The Issue: Violence in the City
After losing family members to senseless violence, 16-year-old Daniel was contemplating retaliation and life on the streets of his neighborhood, Chicago’s Little Village. Instead, he met Jorge Roque, a CeaseFire Violence Interrupter who helped Daniel work through the pain and grief in non-violent ways. Jorge now sees Daniel following in his footsteps in helping others break the cycle of violence in Chicago, where it is desperately needed. Chicago has seen more than 220 homicides in 2014 so far, according to an article from the Chicago Tribune. Often, these are the result of retaliatory violence, creating an unending cycle of death and injury.
The Campaign: Equipping Youth with Alternatives to Violence
All donations to this Grassroots campaign will be used by Cure Violence to teach conflict-resolution skills to high-risk Chicago youth. For every $125 raised, Cure Violence can hold one focus-group workshop devoted to non-violent conflict resolution. Cure Violence is planning to hold 40 total community workshops in neighborhoods across the city, including Englewood, West Garfield Park, and Rogers Park, teaching youth in each skills to solve or mitigate conflicts.
In addition to funding workshops, donations to this campaign will be triple-matched by a Chicago foundation helping Cure Violence add a new CeaseFire site in Chicago’s South Shore neighborhood.
In 2011 The Interrupters documentary introduced audiences to three Chicagoans whose job it was to walk the streets of their neighborhoods mediating violent disputes. They were part of CeaseFire—Chicago's Cure Violence program—working with other Violence Interrupters to mediate potentially lethal conflicts in the city. In 2013, CeaseFire workers mediated nearly 700 high-risk conflicts, often by physically standing between feuding individuals, putting their lives at risk to make their communities safer.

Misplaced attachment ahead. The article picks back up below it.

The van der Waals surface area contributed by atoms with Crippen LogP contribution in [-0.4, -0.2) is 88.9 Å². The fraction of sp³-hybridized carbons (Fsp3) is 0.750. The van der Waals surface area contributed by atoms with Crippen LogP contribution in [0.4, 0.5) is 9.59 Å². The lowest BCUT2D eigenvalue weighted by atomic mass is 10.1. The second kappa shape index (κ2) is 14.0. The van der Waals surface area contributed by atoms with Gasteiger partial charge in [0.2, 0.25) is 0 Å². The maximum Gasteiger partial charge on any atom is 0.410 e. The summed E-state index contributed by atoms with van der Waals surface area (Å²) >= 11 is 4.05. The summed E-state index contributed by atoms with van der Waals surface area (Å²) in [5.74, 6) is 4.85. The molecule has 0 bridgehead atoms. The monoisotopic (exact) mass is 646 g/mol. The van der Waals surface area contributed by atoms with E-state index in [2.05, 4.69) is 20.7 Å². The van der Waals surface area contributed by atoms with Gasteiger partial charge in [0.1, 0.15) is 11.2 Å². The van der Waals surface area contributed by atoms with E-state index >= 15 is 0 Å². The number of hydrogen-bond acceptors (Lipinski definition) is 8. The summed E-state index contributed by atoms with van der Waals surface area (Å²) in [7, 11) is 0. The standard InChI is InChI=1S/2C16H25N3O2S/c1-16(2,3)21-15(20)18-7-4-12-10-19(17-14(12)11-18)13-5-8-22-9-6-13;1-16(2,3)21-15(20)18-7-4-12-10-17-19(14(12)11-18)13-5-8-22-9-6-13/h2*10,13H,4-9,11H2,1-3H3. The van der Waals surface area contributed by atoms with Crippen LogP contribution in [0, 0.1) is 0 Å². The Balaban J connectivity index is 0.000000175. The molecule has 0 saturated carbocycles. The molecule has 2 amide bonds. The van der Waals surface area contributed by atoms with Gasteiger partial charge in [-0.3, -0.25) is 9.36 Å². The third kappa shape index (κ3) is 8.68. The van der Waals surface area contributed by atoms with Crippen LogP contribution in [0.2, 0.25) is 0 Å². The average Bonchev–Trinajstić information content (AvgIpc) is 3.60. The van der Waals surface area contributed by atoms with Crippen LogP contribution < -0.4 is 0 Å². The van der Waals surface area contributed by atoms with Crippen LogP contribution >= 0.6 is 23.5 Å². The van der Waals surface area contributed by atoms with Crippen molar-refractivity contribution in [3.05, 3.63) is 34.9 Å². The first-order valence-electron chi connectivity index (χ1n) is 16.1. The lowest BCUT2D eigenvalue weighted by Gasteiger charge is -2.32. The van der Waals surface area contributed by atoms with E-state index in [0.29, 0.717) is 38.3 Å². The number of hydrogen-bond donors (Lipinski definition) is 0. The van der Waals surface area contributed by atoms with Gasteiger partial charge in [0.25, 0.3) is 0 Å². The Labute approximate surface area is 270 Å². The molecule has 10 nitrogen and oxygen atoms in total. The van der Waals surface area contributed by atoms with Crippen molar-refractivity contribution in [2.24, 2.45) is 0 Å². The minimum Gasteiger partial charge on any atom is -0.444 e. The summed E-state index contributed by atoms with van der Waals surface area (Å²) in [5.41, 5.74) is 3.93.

In addition to its work in Chicago, Cure Violence operates programs in five other Illinois cities and 22 cities across the US, and across four countries. The organization's founder, Dr. Gary Slutkin, is an epidemiologist who approaches violence as an infectious disease that should be treated like any other—with scientifically proven methods. Those include detection, intervention, and behavior modification, combined to alter a community's perspective of violence and stop the problem at its source.
Within violence-plagued neighborhoods, the organization's Violence Interrupters—often former violence perpetrators—detect and mediate potentially lethal conflicts. Outreach Workers, meanwhile, work with high-risk individuals to change the way they think about violence and help them improve their lives within the system. On a larger scale, Cure Violence shifts the discourse within whole communities and society at large, emphasizing a health approach to violence instead of punishment.